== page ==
Winter and cold weather conjures up images of comfort foods, fattening stews, fried goodies, baked cookies, creamy soups and lots of it. By contrast, the hot temperatures of summer brings dishes like cool cucumber, refreshing watermelon, light salads and crisp bites. It turns out that your cravings for calorie rich foods and hefty portion sizes could be a throwback to a more primitive time when humans were stockpiling calories for a long winter.
It is not just the winter holidays and stress of family gatherings that makes you want to eat more. It is probably more directly related to light. As the days grow shorter and darker, you get hungrier sooner. Or maybe it is the holidays, with the tradition of lots of sweets and treats at parties and gatherings. Food is easy to come by at this time of year, so you may as well indulge. It could also be the warm fuzzy feelings that you associate with the winter holidays that prompt you to eat more.
Although carbs tend to be cravable, they are notoriously unsatisfying. You do not have to skip carbs altogether, unless you have a sugar or gluten intolerance. Try to moderate your cravings for carbs with something that will last longer and be more satisfying, like protein. Instead of filling up on bread, make a sandwich with some lean turkey to help fill you up.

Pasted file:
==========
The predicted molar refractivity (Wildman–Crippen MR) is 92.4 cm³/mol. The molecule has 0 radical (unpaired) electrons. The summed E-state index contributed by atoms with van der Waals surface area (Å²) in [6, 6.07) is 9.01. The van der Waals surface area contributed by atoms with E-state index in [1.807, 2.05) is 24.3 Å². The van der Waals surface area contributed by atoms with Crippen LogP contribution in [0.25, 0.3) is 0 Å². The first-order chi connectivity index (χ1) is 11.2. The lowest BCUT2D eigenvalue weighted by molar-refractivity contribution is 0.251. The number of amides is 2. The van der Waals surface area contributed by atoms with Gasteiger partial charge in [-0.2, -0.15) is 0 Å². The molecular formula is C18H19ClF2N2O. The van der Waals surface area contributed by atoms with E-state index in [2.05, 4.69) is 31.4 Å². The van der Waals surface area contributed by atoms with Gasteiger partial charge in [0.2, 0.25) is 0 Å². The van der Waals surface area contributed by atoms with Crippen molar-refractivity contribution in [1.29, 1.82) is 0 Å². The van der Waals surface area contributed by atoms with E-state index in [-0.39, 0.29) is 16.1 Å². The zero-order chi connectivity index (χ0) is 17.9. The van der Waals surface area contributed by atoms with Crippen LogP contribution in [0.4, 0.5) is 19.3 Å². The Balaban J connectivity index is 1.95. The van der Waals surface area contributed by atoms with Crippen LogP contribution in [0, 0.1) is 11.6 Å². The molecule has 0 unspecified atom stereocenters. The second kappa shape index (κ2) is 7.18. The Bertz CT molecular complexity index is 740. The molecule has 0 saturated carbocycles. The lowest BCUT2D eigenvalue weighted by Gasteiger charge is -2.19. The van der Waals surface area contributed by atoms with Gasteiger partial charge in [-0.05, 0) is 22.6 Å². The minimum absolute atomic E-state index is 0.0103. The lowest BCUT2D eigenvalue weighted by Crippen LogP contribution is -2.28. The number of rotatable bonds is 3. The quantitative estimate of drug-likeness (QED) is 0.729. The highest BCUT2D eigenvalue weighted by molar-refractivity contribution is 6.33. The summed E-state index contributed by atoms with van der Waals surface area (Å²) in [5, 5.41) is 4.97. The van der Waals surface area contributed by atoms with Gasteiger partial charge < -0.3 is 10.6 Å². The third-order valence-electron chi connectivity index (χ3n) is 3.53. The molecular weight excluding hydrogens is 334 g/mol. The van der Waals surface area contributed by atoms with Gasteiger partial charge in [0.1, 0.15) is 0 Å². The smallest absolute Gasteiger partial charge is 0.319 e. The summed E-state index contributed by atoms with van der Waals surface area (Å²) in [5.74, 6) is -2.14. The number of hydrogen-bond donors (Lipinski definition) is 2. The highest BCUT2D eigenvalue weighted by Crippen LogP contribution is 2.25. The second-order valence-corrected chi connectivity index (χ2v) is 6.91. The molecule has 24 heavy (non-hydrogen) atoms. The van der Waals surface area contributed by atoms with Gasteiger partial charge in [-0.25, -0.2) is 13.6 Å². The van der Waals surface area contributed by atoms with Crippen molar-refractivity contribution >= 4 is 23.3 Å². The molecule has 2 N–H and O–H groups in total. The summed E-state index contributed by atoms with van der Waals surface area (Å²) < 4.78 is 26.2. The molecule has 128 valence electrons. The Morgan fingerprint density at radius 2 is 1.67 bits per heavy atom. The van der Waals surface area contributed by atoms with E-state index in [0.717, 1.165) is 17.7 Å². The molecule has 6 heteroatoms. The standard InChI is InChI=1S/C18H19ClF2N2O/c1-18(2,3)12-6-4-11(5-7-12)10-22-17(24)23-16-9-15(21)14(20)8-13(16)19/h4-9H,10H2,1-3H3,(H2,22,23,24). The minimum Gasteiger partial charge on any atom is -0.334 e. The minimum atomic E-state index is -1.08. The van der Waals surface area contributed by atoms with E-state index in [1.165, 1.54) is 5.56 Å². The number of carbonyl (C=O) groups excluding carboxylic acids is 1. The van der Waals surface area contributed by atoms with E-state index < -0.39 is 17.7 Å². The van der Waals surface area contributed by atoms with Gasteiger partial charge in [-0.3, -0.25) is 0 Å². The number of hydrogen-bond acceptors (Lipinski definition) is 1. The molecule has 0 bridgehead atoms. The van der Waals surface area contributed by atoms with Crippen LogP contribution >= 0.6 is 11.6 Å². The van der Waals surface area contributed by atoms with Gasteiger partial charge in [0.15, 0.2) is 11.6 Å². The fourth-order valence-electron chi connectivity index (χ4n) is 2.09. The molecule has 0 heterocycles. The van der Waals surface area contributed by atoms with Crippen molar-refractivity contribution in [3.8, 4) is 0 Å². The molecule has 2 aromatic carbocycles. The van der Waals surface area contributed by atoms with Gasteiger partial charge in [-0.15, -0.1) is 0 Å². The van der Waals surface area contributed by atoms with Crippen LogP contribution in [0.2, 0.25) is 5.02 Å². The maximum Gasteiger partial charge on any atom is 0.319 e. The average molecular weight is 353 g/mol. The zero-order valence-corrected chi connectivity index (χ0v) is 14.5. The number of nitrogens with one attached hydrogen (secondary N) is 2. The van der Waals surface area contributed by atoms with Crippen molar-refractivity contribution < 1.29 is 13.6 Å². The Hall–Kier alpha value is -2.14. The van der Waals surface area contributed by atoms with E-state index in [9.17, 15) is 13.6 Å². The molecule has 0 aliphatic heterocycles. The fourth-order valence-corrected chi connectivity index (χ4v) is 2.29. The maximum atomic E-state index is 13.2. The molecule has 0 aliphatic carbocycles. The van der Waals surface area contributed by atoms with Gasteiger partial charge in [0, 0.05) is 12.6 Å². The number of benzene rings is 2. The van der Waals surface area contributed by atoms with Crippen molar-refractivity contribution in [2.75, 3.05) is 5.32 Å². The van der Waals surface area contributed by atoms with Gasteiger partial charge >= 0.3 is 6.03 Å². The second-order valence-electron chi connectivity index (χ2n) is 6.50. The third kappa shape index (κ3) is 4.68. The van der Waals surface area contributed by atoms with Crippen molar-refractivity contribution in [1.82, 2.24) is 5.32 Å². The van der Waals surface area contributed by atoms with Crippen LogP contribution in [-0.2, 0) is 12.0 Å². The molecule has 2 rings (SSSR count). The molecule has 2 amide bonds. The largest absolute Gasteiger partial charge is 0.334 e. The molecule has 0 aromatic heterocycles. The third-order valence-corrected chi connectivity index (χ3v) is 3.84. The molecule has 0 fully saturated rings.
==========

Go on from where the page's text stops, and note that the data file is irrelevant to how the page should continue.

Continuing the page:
In the summer, the warm weather means that your metabolism slows down. Your body does not have to work as hard to keep your temperature 98.6 degrees, which allows you to eat less and crave lighter meals with fewer calories.
Winter weather can also cause SAD, Seasonal Affective Disorder, which has symptoms that are close to depression. To help battle SAD and other feelings of sadness and stress caused by the shorter days of winter, be sure to exercise. Exercise releases endorphins that battle stress. Stress can cause gut disorders, such as leaky gut syndrome and irritable bowel syndrome, so it is important to avoid stress.
You should watch what you eat in any weather. Make sure to get healthy fats from fish seeds and nuts that help protect against inflammation that can cause gut disruptions. Avoid processed foods and simple carbohydrates that play with your energy levels, affect your mood and leave you feeling hungry and unsatisfied.
It also important to stay hydrated. Dehydration can lead to constipation and other gastrointestinal problems. Water keeps your system flowing, enabling healthy digestion and promoting a healthy gut that can boost your immune system.
The weather undoubtedly plays a role in what you eat and how much you eat. By consciously making sure that you eat healthy while indulging in an occasional craving, you are able to maintain a healthy weight, enjoy bowel regularity and not suffer from gastrointestinal distress caused by processed and unhealthy foods.